There is not denying it. Serial Killers are fascinating. Sure, they represent the absolute worst in humanity, but there is something about them we simple can’t deny. Something about the Gacys, Ramiezs, and Geins of the world we humans find intriguing. We make and consume award winning films and shows about them. Why not then, during this creepy time of year should we not partake in a disturbing trivia game about them? Enter Culture Heroes and their newest Serial Killer Trivia Game. Not some mere “I know more about Jack the Ripper than you” style game. Oh no. This time, like the best serial killer Profiler, you get into the mind of a killer and prove your intellectual superiority. In a psycho why. Morbid? Absolutely, but to deny such things would be to deny our own nature. (And a fun way to pass an evening).
With two innocent folks about to meet an untimely demise at the blade of John Wayne Gacy on the cover, The Serial Killer Trivia Game is hard to miss. The back of the game provides a much appreciated look at the board, tokens, and a messed up quote from Richard Ramirez. The box is sturdy with a good plastic coating, allowing for years of repeated use without much wear and tear on the game. Once open, the same sturdy design follows throughout the box. The folded quad playing board is quite sturdy and unfolds into place with little to no bulking. The two sets of cards, Questions and Scenario, come in a basic box (complete with Charles Manson’s wacko eyes). Double-sided for longer use, the cards are a little thin. However, like everything else in the game, the cards has a good plastic coating and will survive long term play. The game also comes with “Kill Tokens”, Player Tokens, and 3 standard 6-sided dice. Representing both location and kill, the Kill Tokens can cause some confusion for first time players with the color schemes. Still, this is a very good looking and sturdy game.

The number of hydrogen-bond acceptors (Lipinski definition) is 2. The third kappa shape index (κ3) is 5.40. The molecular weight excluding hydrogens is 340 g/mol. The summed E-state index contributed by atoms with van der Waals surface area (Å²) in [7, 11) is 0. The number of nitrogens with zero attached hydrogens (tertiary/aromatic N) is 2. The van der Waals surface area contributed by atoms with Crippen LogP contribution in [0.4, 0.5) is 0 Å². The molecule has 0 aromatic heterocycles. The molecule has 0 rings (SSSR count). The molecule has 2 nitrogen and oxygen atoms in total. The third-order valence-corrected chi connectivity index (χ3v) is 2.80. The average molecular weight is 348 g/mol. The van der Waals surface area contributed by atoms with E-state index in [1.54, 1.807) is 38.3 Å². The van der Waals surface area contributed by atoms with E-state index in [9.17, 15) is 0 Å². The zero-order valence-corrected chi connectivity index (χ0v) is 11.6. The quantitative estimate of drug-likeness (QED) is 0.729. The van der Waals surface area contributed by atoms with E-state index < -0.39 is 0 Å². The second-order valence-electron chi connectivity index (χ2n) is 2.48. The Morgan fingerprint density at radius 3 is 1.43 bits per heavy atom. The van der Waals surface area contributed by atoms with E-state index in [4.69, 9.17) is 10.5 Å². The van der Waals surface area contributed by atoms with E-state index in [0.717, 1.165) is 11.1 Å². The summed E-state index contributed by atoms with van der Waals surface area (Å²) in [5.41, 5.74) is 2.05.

The Game –